Tigers Timeline Greatest in Golf History


So Tiger rolls along, mowing down the majors like a man shooting at ducks in a carnival. He doesnt win them all, but it is a no-brainer now you would have to be an undue risk-taker not to pick him in the biggies.
On occasion, he surprises and doesnt get there. But if its tight and hes involved, forget it. Number 1, hes going to win. And No. 2, the rest of the field is going to see his name up there and self-disintegrate trying to do the things necessary to get to the finish line first. If necessary, he outduels them (see Bob May in the 99 PGA). Other times, he just gets to the top and watches the field fade, one by one, as they scurry around in a futile effort to bump him off (see the 2002 Masters).
Its interesting to see how Woods career parallels that of two of the greatest, Bobby Jones and Jack Nicklaus. Comparisons like these are difficult since they are about players from different eras with different equipment on different golf courses. And each era has different challenges as well Jones was a lifelong amateur who didnt have a pro tour to conquer Nicklaus married early and raised a rather large family, so golf wasnt a constant priority Woods has to cope with 7,200-yard monsters and non-stop golf without much of a letup. But it is interesting to see some benchmarks at various stages of their lives.
Jones career is a little harder to track and compare, since he played solely in the 1920s and one final year in 1930. He retired at age 28 and settled down to establish Augusta National and the Masters. The PGA Tour wasnt a reality when he played - most of the top golf was played at big amateur events. Therefore, the U.S. Amateur and British Amateur were majors. He wasnt a PGA of America member, so he didnt play in the PGA. At that time, though, the PGA wasnt considered a major.
Its an amazing coincidence that the numbers on all three are almost identical. Tiger and Jones won their first majors at age 21, Nicklaus won his first in his first full year at age 22. Nicklaus, in fact, made the U.S. Open his first professional win. Woods won the Masters in his first full year on tour in 1997.

By the time he was 22, Jones won his second major. Tiger and Nicklaus won their second by the time they were 23. Nicklaus also won his third at the age of 23, the same as Jones.
Tiger didnt win his third until he was 24, but that year, he won three majors. So Nos. 4 and 5 followed before he turned 25. Jones also won Nos. 4 and 5 at a similar age, before the 25th birthday.
Jones won Nos. 6 and 7 at age 25. Woods won No. 6 at age 25. Nicklaus didnt win any at age 25, but at age 26, he won his fifth and sixth. At age 26, Jones won his eighth major. Tiger, now 26 himself, just won his seventh major. But he has the rest of the year ' and three remaining majors ' before the end of his 26th year.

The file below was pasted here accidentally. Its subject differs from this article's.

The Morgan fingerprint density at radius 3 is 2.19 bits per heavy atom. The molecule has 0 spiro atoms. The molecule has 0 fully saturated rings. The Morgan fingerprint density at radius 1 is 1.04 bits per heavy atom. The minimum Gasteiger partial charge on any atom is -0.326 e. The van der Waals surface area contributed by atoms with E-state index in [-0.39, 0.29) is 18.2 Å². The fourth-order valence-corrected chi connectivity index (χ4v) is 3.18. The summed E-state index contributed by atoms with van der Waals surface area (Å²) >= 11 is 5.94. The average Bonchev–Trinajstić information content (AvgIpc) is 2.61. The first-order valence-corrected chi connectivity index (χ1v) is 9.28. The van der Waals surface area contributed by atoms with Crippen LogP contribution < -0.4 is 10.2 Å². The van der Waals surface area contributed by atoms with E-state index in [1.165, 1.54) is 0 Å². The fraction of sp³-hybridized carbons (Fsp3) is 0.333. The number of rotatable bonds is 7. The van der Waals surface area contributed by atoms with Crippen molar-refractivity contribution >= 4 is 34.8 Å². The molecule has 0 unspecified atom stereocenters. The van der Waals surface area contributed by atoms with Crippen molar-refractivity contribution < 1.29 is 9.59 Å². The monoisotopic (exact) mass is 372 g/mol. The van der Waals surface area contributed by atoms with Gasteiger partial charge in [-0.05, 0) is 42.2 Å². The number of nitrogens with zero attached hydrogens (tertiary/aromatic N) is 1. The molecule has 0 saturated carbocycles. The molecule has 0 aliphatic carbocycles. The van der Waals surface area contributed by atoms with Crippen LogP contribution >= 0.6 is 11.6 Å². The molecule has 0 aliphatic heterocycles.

Jones played less than 10 times a year, so a comparison of overall victories isnt fair. But consider Nicklaus and Woods ' at this early stage of his career and judging only by number of wins, Woods is the superior by a good margin.
Nicklaus won for the 10th time in his third year, at age 23. Woods won for the 10th time in his third year, at age 23. But Nicklaus 20th win didnt come until his sixth year, while Woods had won 20 by his fourth full year. Woods started late in 1996 and played eight events that fall before his first full season in 1997.
Thirty wins? Nicklaus won No. 30 in 1970, in his ninth season. Woods won No. 30 at Bay Hill this year, his sixth full season.
Nicklaus didnt hit his stride until the ages of 32 and 33, when he won seven times each for a total of 14 wins. Tiger has already surpassed that victory total twice, in 1999 at the age of 23 when he won eight times, then again in 2000 at the age of 24 when he won nine times.
Suddenly, Nicklaus official record of 70 wins doesnt seem nearly as impossible. Woods already has won 31 times and he isnt even halfway through his 26th year. Actually, Nicklaus won 73 times by todays records ' his three British Opens didnt count as PGA Tour wins, though Tigers do.
Jacks 70 (or 73) wins is second in career victories to Sam Sneads 81 (82 counting Sneads one British Open victory). Anybody want to bet that Tiger doesnt eclipse 81 ' or 82 - by the time he is through?
That is 50 more victories for Woods. Whew ' what a bunch of Ws! But its almost certain to fall if Woods remains healthy. He wont get to play in tournaments like the West Virginia Closed Pro, the Inverness Four-Ball, the Goodall Round Robin, or the Miami Four-Ball (all Snead wins), but its likely he will get to 82 if he plays long enough.
Friends, we are seeing something that is unique in sports history. A young man is rampaging through the pages of history, and we are the fortunate witnesses. Jones won the Grand Slam in 1930, an enviable accomplishment. Nicklaus won six Masters titles and 71 victories, certainly a great career. But Woods ' what is there that this young man cant accomplish?